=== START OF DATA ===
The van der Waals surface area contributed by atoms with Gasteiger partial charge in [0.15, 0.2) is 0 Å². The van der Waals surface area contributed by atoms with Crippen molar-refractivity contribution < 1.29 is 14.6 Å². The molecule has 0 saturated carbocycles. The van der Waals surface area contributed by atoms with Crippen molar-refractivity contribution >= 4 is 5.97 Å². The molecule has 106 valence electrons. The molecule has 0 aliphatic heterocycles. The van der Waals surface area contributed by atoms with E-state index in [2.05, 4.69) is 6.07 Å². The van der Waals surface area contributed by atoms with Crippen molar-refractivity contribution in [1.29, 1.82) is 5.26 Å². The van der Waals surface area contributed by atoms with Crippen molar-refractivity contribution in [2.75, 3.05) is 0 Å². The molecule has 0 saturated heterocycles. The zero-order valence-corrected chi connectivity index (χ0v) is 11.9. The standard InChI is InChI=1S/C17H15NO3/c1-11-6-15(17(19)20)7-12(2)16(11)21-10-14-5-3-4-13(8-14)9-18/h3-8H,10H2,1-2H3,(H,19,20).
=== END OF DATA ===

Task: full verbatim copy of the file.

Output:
The van der Waals surface area contributed by atoms with Gasteiger partial charge in [0.15, 0.2) is 0 Å². The van der Waals surface area contributed by atoms with Crippen molar-refractivity contribution < 1.29 is 14.6 Å². The molecule has 0 saturated carbocycles. The van der Waals surface area contributed by atoms with Crippen molar-refractivity contribution >= 4 is 5.97 Å². The molecule has 106 valence electrons. The molecule has 0 aliphatic heterocycles. The van der Waals surface area contributed by atoms with E-state index in [2.05, 4.69) is 6.07 Å². The van der Waals surface area contributed by atoms with Crippen molar-refractivity contribution in [1.29, 1.82) is 5.26 Å². The van der Waals surface area contributed by atoms with Crippen molar-refractivity contribution in [2.75, 3.05) is 0 Å². The molecule has 0 saturated heterocycles. The zero-order valence-corrected chi connectivity index (χ0v) is 11.9. The standard InChI is InChI=1S/C17H15NO3/c1-11-6-15(17(19)20)7-12(2)16(11)21-10-14-5-3-4-13(8-14)9-18/h3-8H,10H2,1-2H3,(H,19,20).